Leading experts in the water industry claim that water is the next oil. In next couple decades, we will see rampant population growth running headlong into waning water supply. The UN claims that 31 countries are now facing water scarcity issues while 1 billion lack access to clean drinking water. It’s not that the water is disappearing but that it is in the wrong place at the wrong time. Furthermore, the cost of making water safe and clean is no small price. That said, self-interested profiteers are starting to invest in this visibly threatened water-economy to get rich quick. Transnational corporations are privatizing publicly owned water systems, buying water rights and promoting bottling water. While it does cost to clean and maintain water supply, is this really the place for corporations to make a profit off of a resource as essential as water? I definitely don’t think so.
As Americans, it is easy to avoid thinking about water issues because we seem less affected than developing countries. Perhaps this is true, but that doesn’t mean we turn a blind eye to the likes of Vivendi, Nestle and Perrier who want to sell a public good in the US and beyond.
People have a connection with their land and the resources reaped from the land. I would argue that many wars are fought not over political ideologies but scarcity of resources. Privatizing water for profit establishes an unfortunate dynamic which promotes a world where profit is promoted before life, a world where everything and anything becomes a commodity.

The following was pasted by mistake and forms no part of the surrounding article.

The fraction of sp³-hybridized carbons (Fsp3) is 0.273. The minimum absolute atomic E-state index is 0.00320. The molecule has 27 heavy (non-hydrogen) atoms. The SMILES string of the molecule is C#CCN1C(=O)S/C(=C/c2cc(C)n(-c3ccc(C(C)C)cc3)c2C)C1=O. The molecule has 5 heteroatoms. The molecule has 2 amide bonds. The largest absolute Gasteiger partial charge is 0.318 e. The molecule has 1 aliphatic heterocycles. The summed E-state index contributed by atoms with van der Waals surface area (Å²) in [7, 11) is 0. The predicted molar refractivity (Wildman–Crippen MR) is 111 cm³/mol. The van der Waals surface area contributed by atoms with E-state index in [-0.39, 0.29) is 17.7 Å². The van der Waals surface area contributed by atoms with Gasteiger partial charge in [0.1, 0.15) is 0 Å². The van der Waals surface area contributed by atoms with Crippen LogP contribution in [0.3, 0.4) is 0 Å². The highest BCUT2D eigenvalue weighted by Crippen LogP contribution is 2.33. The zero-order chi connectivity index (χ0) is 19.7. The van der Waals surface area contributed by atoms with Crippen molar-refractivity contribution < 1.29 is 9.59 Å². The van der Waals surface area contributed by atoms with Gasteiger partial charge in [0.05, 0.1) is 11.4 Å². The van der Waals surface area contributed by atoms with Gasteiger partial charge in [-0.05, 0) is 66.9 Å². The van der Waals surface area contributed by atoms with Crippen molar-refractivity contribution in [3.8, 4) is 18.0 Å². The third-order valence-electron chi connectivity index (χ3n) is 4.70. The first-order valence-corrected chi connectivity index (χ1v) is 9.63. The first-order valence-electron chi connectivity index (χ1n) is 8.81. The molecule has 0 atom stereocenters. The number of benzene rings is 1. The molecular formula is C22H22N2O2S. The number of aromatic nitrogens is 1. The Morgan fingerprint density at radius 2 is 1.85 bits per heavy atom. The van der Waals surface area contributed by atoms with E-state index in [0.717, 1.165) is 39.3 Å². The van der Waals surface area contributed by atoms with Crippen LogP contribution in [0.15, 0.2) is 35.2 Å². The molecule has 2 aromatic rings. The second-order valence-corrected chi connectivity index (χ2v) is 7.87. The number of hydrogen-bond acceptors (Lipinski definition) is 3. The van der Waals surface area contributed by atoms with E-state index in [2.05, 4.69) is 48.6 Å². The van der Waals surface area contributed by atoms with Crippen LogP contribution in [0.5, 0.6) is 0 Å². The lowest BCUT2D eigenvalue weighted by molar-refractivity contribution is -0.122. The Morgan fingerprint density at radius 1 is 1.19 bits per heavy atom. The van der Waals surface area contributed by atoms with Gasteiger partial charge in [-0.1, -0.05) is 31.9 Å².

I am not suggesting we forget that providing water to residents is not free. It costs money to pump water and provide it to residents. Public utility rate systems in some US metropolitan cities provide incentives to consumers to reduce water consumption, charging more or less depending on use. The point being, these public agencies are more interested in the public good and held to a standard by the federal government to provide safe drinking water. I cannot say that a private company would have the same motivations, seeing as how their primary interest is profit. Perhaps there is a middle way for public and private agencies to work together but in any event, water is life and should not be used as a source of profit.